Cats are evolutionarily superior to dogs

When it comes to our pets, there are the ardent dog-lovers and those who emphasize the benefits of the cat. It would seem that science has decided between them, and that cats are ultimately superior to dogs, at least from a point of view strictly linked to their evolution.

The rivalry between dogs and cats and between dog and cat lovers is not new, and according to the British daily The Independent, it seems that scientists have determined that cats are superior to dogs, on the one hand. evolutionary point of view, or at least more resistant. The study that puts this forward is to be consulted in the journal Proceedings of the National Academy of Science (PNAS).

According to this study based on more than 2,000 ancient fossils, during evolution, felids were much better able to survive than canids than the reverse, and they even contributed to the disappearance of around forty races of dogs, especially supplanting them for scarce food supplies, as they have been more efficient hunters. The converse could not be demonstrated.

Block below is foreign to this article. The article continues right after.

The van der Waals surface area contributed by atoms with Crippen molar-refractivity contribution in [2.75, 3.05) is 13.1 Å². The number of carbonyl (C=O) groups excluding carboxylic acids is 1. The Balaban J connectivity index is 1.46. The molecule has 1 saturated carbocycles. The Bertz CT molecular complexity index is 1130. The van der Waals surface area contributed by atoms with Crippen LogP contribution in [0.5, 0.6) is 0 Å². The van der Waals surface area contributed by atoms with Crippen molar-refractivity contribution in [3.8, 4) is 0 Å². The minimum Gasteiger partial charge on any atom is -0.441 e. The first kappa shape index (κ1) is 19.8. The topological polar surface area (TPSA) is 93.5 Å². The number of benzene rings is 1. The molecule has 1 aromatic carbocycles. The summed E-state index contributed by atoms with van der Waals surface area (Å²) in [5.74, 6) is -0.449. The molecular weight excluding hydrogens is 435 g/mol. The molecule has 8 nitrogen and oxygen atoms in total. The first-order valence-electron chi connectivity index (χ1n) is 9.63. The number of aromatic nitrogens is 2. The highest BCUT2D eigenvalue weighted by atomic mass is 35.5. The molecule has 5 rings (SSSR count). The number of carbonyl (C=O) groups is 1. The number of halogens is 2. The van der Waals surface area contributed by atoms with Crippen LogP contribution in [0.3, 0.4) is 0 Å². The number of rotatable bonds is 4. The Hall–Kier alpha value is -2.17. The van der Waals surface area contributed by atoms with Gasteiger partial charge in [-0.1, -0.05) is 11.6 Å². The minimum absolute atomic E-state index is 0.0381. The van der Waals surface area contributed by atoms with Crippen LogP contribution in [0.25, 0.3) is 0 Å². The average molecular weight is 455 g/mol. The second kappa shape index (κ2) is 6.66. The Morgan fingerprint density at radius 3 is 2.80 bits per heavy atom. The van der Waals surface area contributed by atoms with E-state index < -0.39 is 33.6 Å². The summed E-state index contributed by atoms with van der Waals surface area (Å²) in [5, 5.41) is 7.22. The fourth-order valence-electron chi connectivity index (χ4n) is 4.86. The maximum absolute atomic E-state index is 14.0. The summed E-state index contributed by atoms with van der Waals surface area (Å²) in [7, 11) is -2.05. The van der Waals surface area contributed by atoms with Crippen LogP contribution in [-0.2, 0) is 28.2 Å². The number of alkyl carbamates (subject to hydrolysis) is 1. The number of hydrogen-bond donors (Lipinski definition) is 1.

The canine species that have managed to survive the felids are those that have been able to count on their speed and their murderous instincts, like wolves. On the other hand, canine species that lived on ambush techniques similar to felines suffered much more from the presence of felids, and many of them disappeared. One of the main advantages of the cat over the dog is its retractable claw, which is much less damaged than the dog’s claw, which is likely not to be sharp enough during an attack.

Canine species originated 40 million years ago in North America and reached a maximum of diversity about 20 million years later. This is when the feline species arrived from Asia.  » The arrival of cats in North America had a deadly impact on the diversity of the dog family. We generally expect climate change to play the dominant role in the evolution of species. In fact, competition between different carnivores turns out to be a bigger factor when it comes to dogs.“, said the report’s lead author, Dr Daniele Silvestro, from the University of Lausanne in Switzerland.

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